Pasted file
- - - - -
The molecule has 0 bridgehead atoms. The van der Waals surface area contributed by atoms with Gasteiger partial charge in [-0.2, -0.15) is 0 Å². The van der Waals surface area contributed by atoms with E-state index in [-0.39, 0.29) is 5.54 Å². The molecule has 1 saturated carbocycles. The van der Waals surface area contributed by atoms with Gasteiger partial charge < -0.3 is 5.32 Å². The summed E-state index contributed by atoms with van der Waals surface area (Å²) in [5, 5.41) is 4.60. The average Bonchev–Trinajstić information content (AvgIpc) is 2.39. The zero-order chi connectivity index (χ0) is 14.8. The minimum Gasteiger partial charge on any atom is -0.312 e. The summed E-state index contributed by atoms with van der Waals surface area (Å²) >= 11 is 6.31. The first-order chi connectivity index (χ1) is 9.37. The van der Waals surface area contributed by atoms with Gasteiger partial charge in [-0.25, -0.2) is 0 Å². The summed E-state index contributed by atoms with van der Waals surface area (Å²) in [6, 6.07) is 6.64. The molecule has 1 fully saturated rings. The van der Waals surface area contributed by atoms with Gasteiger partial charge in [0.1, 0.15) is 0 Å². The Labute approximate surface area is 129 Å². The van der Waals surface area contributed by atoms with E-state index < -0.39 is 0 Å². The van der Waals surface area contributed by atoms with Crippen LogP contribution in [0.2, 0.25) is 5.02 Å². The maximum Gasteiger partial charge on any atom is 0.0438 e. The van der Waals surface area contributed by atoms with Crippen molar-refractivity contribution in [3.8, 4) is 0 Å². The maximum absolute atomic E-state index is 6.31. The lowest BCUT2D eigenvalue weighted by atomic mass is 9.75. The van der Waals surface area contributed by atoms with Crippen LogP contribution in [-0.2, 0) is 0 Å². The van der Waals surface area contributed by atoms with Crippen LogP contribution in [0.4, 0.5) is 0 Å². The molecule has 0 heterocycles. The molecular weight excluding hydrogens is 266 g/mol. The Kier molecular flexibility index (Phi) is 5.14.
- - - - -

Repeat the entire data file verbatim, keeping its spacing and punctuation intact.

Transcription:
The molecule has 0 bridgehead atoms. The van der Waals surface area contributed by atoms with Gasteiger partial charge in [-0.2, -0.15) is 0 Å². The van der Waals surface area contributed by atoms with E-state index in [-0.39, 0.29) is 5.54 Å². The molecule has 1 saturated carbocycles. The van der Waals surface area contributed by atoms with Gasteiger partial charge < -0.3 is 5.32 Å². The summed E-state index contributed by atoms with van der Waals surface area (Å²) in [5, 5.41) is 4.60. The average Bonchev–Trinajstić information content (AvgIpc) is 2.39. The zero-order chi connectivity index (χ0) is 14.8. The minimum Gasteiger partial charge on any atom is -0.312 e. The summed E-state index contributed by atoms with van der Waals surface area (Å²) >= 11 is 6.31. The first-order chi connectivity index (χ1) is 9.37. The van der Waals surface area contributed by atoms with Gasteiger partial charge in [-0.25, -0.2) is 0 Å². The summed E-state index contributed by atoms with van der Waals surface area (Å²) in [6, 6.07) is 6.64. The molecule has 1 fully saturated rings. The van der Waals surface area contributed by atoms with Gasteiger partial charge in [0.1, 0.15) is 0 Å². The Labute approximate surface area is 129 Å². The van der Waals surface area contributed by atoms with E-state index < -0.39 is 0 Å². The van der Waals surface area contributed by atoms with Crippen LogP contribution in [0.2, 0.25) is 5.02 Å². The maximum Gasteiger partial charge on any atom is 0.0438 e. The van der Waals surface area contributed by atoms with Crippen molar-refractivity contribution in [3.8, 4) is 0 Å². The maximum absolute atomic E-state index is 6.31. The lowest BCUT2D eigenvalue weighted by atomic mass is 9.75. The van der Waals surface area contributed by atoms with Crippen LogP contribution in [-0.2, 0) is 0 Å². The van der Waals surface area contributed by atoms with Crippen LogP contribution in [0.4, 0.5) is 0 Å². The molecule has 0 heterocycles. The molecular weight excluding hydrogens is 266 g/mol. The Kier molecular flexibility index (Phi) is 5.14.